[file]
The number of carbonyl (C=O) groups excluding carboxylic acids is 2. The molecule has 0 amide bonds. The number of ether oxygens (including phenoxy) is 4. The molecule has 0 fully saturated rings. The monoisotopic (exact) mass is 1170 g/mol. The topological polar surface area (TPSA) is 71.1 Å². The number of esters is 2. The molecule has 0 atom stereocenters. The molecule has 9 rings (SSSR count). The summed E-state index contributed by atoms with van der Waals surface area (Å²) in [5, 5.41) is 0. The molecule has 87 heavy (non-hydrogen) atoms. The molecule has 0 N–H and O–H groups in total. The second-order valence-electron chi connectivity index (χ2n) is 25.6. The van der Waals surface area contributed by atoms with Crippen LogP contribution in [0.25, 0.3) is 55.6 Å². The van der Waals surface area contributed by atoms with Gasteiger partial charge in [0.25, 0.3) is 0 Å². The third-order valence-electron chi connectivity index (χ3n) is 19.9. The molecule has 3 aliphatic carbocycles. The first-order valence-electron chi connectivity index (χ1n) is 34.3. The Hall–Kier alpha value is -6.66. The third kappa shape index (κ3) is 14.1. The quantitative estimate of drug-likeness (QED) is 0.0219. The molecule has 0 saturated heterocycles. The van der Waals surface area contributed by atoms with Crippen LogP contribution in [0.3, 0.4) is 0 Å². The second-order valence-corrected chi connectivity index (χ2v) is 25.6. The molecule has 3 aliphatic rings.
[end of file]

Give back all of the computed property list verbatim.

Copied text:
The number of carbonyl (C=O) groups excluding carboxylic acids is 2. The molecule has 0 amide bonds. The number of ether oxygens (including phenoxy) is 4. The molecule has 0 fully saturated rings. The monoisotopic (exact) mass is 1170 g/mol. The topological polar surface area (TPSA) is 71.1 Å². The number of esters is 2. The molecule has 0 atom stereocenters. The molecule has 9 rings (SSSR count). The summed E-state index contributed by atoms with van der Waals surface area (Å²) in [5, 5.41) is 0. The molecule has 87 heavy (non-hydrogen) atoms. The molecule has 0 N–H and O–H groups in total. The second-order valence-electron chi connectivity index (χ2n) is 25.6. The van der Waals surface area contributed by atoms with Crippen LogP contribution in [0.25, 0.3) is 55.6 Å². The van der Waals surface area contributed by atoms with Gasteiger partial charge in [0.25, 0.3) is 0 Å². The third-order valence-electron chi connectivity index (χ3n) is 19.9. The molecule has 3 aliphatic carbocycles. The first-order valence-electron chi connectivity index (χ1n) is 34.3. The Hall–Kier alpha value is -6.66. The third kappa shape index (κ3) is 14.1. The quantitative estimate of drug-likeness (QED) is 0.0219. The molecule has 0 saturated heterocycles. The van der Waals surface area contributed by atoms with Crippen LogP contribution in [0.3, 0.4) is 0 Å². The second-order valence-corrected chi connectivity index (χ2v) is 25.6. The molecule has 3 aliphatic rings.